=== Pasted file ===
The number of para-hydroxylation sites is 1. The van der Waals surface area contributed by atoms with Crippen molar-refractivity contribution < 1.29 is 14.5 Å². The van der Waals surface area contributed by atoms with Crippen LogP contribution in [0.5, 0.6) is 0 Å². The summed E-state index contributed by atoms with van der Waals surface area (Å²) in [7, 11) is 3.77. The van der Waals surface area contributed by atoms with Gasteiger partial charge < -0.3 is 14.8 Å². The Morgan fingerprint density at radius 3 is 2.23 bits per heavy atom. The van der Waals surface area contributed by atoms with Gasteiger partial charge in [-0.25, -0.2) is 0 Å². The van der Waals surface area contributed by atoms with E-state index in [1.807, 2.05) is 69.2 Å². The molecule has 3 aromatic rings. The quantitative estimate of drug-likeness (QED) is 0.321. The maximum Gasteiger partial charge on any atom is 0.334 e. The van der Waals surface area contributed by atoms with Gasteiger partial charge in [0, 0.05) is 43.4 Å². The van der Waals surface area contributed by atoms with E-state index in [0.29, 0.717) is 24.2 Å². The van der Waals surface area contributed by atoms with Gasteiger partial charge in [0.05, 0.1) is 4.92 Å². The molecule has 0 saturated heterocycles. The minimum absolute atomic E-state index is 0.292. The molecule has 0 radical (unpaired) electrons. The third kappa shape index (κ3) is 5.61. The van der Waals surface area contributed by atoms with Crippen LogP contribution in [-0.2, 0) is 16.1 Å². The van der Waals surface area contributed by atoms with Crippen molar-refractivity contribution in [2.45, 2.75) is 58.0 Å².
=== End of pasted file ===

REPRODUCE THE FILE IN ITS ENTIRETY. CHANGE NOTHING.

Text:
The number of para-hydroxylation sites is 1. The van der Waals surface area contributed by atoms with Crippen molar-refractivity contribution < 1.29 is 14.5 Å². The van der Waals surface area contributed by atoms with Crippen LogP contribution in [0.5, 0.6) is 0 Å². The summed E-state index contributed by atoms with van der Waals surface area (Å²) in [7, 11) is 3.77. The van der Waals surface area contributed by atoms with Gasteiger partial charge < -0.3 is 14.8 Å². The Morgan fingerprint density at radius 3 is 2.23 bits per heavy atom. The van der Waals surface area contributed by atoms with Gasteiger partial charge in [-0.25, -0.2) is 0 Å². The van der Waals surface area contributed by atoms with E-state index in [1.807, 2.05) is 69.2 Å². The molecule has 3 aromatic rings. The quantitative estimate of drug-likeness (QED) is 0.321. The maximum Gasteiger partial charge on any atom is 0.334 e. The van der Waals surface area contributed by atoms with Gasteiger partial charge in [0, 0.05) is 43.4 Å². The van der Waals surface area contributed by atoms with E-state index in [0.29, 0.717) is 24.2 Å². The van der Waals surface area contributed by atoms with Gasteiger partial charge in [0.05, 0.1) is 4.92 Å². The molecule has 0 saturated heterocycles. The minimum absolute atomic E-state index is 0.292. The molecule has 0 radical (unpaired) electrons. The third kappa shape index (κ3) is 5.61. The van der Waals surface area contributed by atoms with Crippen LogP contribution in [-0.2, 0) is 16.1 Å². The van der Waals surface area contributed by atoms with Crippen molar-refractivity contribution in [2.45, 2.75) is 58.0 Å².